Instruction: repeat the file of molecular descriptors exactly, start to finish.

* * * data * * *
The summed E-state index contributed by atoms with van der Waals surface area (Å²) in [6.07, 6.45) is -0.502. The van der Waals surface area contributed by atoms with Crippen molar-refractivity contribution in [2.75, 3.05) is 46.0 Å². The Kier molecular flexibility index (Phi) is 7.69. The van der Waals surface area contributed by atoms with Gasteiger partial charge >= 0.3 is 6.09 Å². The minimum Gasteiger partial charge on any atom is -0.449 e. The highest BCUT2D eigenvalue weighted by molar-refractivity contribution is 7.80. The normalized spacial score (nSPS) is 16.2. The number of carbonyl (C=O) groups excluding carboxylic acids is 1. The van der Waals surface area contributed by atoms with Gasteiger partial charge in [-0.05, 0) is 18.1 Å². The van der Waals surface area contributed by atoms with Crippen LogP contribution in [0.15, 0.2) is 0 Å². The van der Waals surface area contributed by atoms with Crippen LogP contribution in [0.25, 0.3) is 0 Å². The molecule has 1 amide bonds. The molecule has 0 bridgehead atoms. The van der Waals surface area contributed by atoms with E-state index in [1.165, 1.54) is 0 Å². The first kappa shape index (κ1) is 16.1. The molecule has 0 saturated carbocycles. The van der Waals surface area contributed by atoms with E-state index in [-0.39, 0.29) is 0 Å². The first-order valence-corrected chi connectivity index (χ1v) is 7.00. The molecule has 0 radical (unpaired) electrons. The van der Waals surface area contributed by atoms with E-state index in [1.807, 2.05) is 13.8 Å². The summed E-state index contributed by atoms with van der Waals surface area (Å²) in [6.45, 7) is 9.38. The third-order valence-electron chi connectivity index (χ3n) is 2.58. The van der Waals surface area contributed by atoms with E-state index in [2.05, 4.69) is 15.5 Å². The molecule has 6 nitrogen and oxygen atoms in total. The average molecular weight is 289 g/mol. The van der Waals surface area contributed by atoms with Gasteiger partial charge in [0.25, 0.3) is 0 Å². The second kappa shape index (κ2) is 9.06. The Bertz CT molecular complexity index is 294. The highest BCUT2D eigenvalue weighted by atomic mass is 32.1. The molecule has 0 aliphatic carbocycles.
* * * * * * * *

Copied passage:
The summed E-state index contributed by atoms with van der Waals surface area (Å²) in [6.07, 6.45) is -0.502. The van der Waals surface area contributed by atoms with Crippen molar-refractivity contribution in [2.75, 3.05) is 46.0 Å². The Kier molecular flexibility index (Phi) is 7.69. The van der Waals surface area contributed by atoms with Gasteiger partial charge >= 0.3 is 6.09 Å². The minimum Gasteiger partial charge on any atom is -0.449 e. The highest BCUT2D eigenvalue weighted by molar-refractivity contribution is 7.80. The normalized spacial score (nSPS) is 16.2. The number of carbonyl (C=O) groups excluding carboxylic acids is 1. The van der Waals surface area contributed by atoms with Gasteiger partial charge in [-0.05, 0) is 18.1 Å². The van der Waals surface area contributed by atoms with Crippen LogP contribution in [0.15, 0.2) is 0 Å². The van der Waals surface area contributed by atoms with Crippen LogP contribution in [0.25, 0.3) is 0 Å². The molecule has 1 amide bonds. The molecule has 0 bridgehead atoms. The van der Waals surface area contributed by atoms with E-state index in [1.165, 1.54) is 0 Å². The first kappa shape index (κ1) is 16.1. The molecule has 0 saturated carbocycles. The van der Waals surface area contributed by atoms with E-state index in [-0.39, 0.29) is 0 Å². The first-order valence-corrected chi connectivity index (χ1v) is 7.00. The molecule has 0 radical (unpaired) electrons. The van der Waals surface area contributed by atoms with E-state index in [1.807, 2.05) is 13.8 Å². The summed E-state index contributed by atoms with van der Waals surface area (Å²) in [6.45, 7) is 9.38. The third-order valence-electron chi connectivity index (χ3n) is 2.58. The van der Waals surface area contributed by atoms with E-state index in [2.05, 4.69) is 15.5 Å². The molecule has 6 nitrogen and oxygen atoms in total. The average molecular weight is 289 g/mol. The van der Waals surface area contributed by atoms with Gasteiger partial charge in [0.25, 0.3) is 0 Å². The second kappa shape index (κ2) is 9.06. The Bertz CT molecular complexity index is 294. The highest BCUT2D eigenvalue weighted by atomic mass is 32.1. The molecule has 0 aliphatic carbocycles.